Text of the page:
Is that the sort of idea for the more longer term vision or short term adopted thing, long term prevention. Absolutely, absolutely. And we can also do interventions by, you know, trying to identify people who have certain risk factors and, and develop these verticals into the blockchain that can help isolate those people who have these risk factors and try to come up with solutions specifically and targeted for them.

So it’s almost like precision, precision targeted therapy. So what’s the benefit that you said about you, not only the, you know, the health aspects, but the ownership of your identification and your records? How does that benefit me as a human being to have ownership so to speak.

Does it am I going to benefit from that in a financial way? Or is it through a security way? Is it through some people don’t take it the wrong like, you know, can’t access the information for bad. How does that better my life having ownership of my data?

Well, I mean, that’s the whole philosophy that we’re trying to see if we can change the way the system currently operates. I can give you an example from a pharmacologic pharma pharma clinical trial, for example.

I could if my data is that is on the blockchain, and I in and there’s a clinical trial that’s suitable for someone with my type of illness they could get permission from me to use my data. And I would allow them, and I would be compensated in some way. Okay.

So this now is I become, I have full agency over that data, versus just the way it is right now where it is the medical institution or the health institution that controls and has the full ownership of that data right now.

So right now the health industry, whoever that, somebody owns my medical record, yeah, and they’re selling them on to big pharma companies, they could and they’re making money off of my record, and I’m not getting compensated at all.

How’s that actually like how did that come about? Why it seems so strange if somebody’s gonna have something with me and own that without me even knowing that that’s being used? Well, I mean there is there are laws that protect patients rights, obviously.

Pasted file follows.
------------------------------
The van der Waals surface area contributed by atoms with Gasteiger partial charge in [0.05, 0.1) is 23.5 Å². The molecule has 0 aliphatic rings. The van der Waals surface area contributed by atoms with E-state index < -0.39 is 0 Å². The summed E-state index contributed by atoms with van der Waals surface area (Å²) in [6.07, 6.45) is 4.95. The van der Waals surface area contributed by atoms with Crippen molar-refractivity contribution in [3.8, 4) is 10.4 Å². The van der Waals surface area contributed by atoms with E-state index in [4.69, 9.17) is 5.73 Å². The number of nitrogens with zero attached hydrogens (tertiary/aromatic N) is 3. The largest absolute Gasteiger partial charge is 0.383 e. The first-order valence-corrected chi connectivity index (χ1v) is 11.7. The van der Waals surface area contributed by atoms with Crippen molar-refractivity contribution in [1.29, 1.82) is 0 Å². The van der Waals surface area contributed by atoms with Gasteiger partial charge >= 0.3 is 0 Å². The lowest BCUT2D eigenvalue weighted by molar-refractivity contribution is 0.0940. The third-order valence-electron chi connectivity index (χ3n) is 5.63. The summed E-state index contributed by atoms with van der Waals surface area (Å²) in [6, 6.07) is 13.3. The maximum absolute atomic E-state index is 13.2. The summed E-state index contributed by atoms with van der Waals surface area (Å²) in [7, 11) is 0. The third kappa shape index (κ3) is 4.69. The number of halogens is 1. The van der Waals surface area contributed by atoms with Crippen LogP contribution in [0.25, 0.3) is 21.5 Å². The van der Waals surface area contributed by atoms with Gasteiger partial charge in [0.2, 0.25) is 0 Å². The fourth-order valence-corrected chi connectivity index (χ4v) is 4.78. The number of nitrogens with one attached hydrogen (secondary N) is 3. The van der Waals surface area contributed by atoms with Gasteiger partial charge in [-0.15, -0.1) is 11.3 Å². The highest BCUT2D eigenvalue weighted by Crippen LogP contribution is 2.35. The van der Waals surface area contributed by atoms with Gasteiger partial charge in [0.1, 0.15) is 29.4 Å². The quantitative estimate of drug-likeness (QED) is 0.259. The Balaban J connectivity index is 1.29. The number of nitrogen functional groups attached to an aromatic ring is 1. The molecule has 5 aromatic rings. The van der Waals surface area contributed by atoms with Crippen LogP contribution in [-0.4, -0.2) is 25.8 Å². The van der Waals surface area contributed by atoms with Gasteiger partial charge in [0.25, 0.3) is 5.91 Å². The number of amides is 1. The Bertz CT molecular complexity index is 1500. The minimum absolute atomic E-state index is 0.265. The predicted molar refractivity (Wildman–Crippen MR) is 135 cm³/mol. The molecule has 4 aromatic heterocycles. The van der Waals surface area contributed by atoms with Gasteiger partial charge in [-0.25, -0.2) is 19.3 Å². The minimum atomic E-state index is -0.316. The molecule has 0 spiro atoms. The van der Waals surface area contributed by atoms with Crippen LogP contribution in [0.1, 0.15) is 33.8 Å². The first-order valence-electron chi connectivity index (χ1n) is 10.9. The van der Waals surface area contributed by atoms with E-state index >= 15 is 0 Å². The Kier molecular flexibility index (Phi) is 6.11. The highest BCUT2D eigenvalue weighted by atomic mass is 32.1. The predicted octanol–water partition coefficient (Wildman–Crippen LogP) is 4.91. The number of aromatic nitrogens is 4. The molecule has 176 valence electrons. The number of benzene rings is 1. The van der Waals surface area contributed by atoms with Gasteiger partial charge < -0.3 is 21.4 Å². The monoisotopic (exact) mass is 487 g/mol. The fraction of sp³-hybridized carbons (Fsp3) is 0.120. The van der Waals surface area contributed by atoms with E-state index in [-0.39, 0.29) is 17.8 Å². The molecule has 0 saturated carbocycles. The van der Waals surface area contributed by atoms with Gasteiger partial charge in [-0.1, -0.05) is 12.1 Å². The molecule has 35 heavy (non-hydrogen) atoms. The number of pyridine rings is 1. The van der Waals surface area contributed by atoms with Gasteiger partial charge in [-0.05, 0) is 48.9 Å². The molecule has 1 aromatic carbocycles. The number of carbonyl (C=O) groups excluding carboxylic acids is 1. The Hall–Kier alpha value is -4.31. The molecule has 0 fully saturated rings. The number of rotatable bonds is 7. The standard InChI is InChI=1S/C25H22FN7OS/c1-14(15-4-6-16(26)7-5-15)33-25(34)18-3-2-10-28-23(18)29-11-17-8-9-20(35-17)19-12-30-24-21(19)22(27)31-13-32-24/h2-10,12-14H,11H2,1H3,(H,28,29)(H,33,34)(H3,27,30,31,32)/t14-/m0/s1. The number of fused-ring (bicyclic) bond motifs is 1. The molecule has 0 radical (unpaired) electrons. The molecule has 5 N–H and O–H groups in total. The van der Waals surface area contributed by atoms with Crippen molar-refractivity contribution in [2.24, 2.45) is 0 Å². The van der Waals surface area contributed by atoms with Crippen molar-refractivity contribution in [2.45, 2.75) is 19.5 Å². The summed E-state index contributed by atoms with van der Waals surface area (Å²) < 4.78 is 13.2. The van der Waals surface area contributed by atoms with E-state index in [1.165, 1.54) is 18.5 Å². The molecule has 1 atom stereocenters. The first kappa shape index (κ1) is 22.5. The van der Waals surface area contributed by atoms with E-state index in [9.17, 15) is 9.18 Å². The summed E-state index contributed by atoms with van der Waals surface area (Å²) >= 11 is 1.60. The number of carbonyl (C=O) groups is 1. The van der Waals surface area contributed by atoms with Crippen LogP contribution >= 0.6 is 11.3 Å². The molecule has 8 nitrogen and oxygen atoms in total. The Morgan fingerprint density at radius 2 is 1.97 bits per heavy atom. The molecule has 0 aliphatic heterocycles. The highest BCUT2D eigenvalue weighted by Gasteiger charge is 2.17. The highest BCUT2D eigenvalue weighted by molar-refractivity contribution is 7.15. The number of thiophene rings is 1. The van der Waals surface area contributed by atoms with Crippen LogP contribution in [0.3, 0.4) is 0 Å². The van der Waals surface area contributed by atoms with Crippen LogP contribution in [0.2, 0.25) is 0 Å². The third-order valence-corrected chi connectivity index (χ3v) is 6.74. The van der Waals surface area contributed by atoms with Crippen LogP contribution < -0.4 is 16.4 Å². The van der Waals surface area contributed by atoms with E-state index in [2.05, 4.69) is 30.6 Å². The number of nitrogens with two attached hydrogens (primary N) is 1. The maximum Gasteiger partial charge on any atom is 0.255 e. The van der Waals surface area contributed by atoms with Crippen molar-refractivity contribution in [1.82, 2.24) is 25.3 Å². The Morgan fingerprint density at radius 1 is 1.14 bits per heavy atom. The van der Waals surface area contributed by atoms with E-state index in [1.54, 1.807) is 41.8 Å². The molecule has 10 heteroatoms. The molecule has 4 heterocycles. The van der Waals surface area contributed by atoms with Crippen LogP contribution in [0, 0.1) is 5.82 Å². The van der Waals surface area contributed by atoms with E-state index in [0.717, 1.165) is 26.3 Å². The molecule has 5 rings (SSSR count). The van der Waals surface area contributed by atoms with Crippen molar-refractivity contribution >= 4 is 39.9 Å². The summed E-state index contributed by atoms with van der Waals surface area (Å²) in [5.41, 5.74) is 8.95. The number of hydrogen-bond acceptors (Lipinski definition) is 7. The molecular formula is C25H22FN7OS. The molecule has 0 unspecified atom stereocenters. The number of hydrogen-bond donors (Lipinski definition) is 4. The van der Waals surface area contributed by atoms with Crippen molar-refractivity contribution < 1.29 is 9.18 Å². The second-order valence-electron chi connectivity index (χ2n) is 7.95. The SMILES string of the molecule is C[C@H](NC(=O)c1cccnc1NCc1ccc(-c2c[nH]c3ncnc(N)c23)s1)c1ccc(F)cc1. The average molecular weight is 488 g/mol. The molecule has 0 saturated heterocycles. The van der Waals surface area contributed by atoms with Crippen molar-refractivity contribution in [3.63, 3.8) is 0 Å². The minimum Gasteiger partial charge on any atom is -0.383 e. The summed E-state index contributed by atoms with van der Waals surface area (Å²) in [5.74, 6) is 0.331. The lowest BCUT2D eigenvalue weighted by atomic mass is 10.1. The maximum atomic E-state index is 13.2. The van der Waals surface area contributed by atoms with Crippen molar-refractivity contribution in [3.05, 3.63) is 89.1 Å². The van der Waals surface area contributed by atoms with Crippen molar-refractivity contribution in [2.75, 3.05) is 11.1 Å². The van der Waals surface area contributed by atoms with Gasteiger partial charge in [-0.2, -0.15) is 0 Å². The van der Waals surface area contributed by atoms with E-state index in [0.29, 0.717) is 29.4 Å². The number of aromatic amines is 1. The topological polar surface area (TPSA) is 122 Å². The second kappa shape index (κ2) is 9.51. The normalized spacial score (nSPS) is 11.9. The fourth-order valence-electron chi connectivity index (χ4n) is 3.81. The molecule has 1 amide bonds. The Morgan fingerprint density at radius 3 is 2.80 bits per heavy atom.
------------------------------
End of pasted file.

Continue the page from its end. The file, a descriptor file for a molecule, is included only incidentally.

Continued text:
But then when your data is anonymized and it’s anonymous who those patients are they you can you can get away with certain things but I don’t want to alarm any people right now the because I assure you that there’s a lot of protection to prevent that from happening. But I think the system that we’re aiming for is a much more just just way of dealing with these types of situations.

And let’s dive into the Saudi Arabia part because I am fascinated there as well. It does appear I mean, look I am not there, I’ve not been there. I’d love to go there. It seems like an amazing place a very different way of of of operating, but it seems like it’s maturing.

Maybe that’s the wrong word. Sorry if I offend and I’m not trying to. It’s like the It seems that there’s a resurgence towards a much more modern society. There’s a lot more rights and freedoms and you seem to be champion that championing it in a big, big way.

How positive is the space towards blockchain technology and the crypto assets marketplace? Because we do know in other parts of the world, they’re kind of scared of it. They’re worried about it. They’re not educated about it. Is Saudi Arabia fairly open to this?

Are they looking to become a market leader? Or whereabouts do you think they are at the moment as a country? I think so we’ve got the public in the private sector. So when it code and the biggest players, I think in the field are the public sector.

They’re very keen to be market leaders in this space. But I would say that they’re being very cautious and they want to understand the ecosystem. Look for some pilot studies or case studies where there’s been some successes before incorporating it or adopting it fully.

And maybe in the health sector, that’s what we’re trying to do. We’re trying to become do our own pilots and see how we can we can probably maybe p be players in promoting or leading health applications of blockchain in this space.

And is it big in Saudi Arabia is a lot of companies that are working in the blockchain space. Is there events like Consensus in Saudi Arabia? And is there a big public education campaign or understanding? Are you proactive as a generalized the whole nation as a whole? Or is it fairly niche at the moment.

it’s still nice. Consensus visited Joe Lubin visited Saudi Arabia in January. There was a, a JV signed with STC which is our big telco – Yeah – company and one of the largest industries in the region. And, and so there’s going to be a lot of news coming out, I think,

Oh, wow. So it’s really, that’s fantastic. We’ve got Joe coming up on the show in a couple of weeks, which will be, I’ll actually speak to them about that, because I find that I’m fascinated in different parts of the world, how they’re taking part. Because obviously, it’s an international world.

This is the whole point of the blockchain. Absolutely. We no longer want to have these borders. We want to be a seamless society. And the blockchain allows us to do that, especially, you know, medical records, one way of doing it.

I think one of the things that is important to maybe illustrate is here’s a female from Saudi Arabia, who’s a scientist and yet, she’s interested in blockchain and she can actually build something on the blockchain. And this is just a an example of the decentralized nature of the blockchain and how people, different developers around the world can all be part of this emerging decentralized network.

It’s it’s very exciting. Very, very exciting. I mean, your journey into blockchain, why the blockchain like what what was it? Everyone has their moment, right. I had my moment where you go, you start to look at it, you go, okay, this is beyond Bitcoin.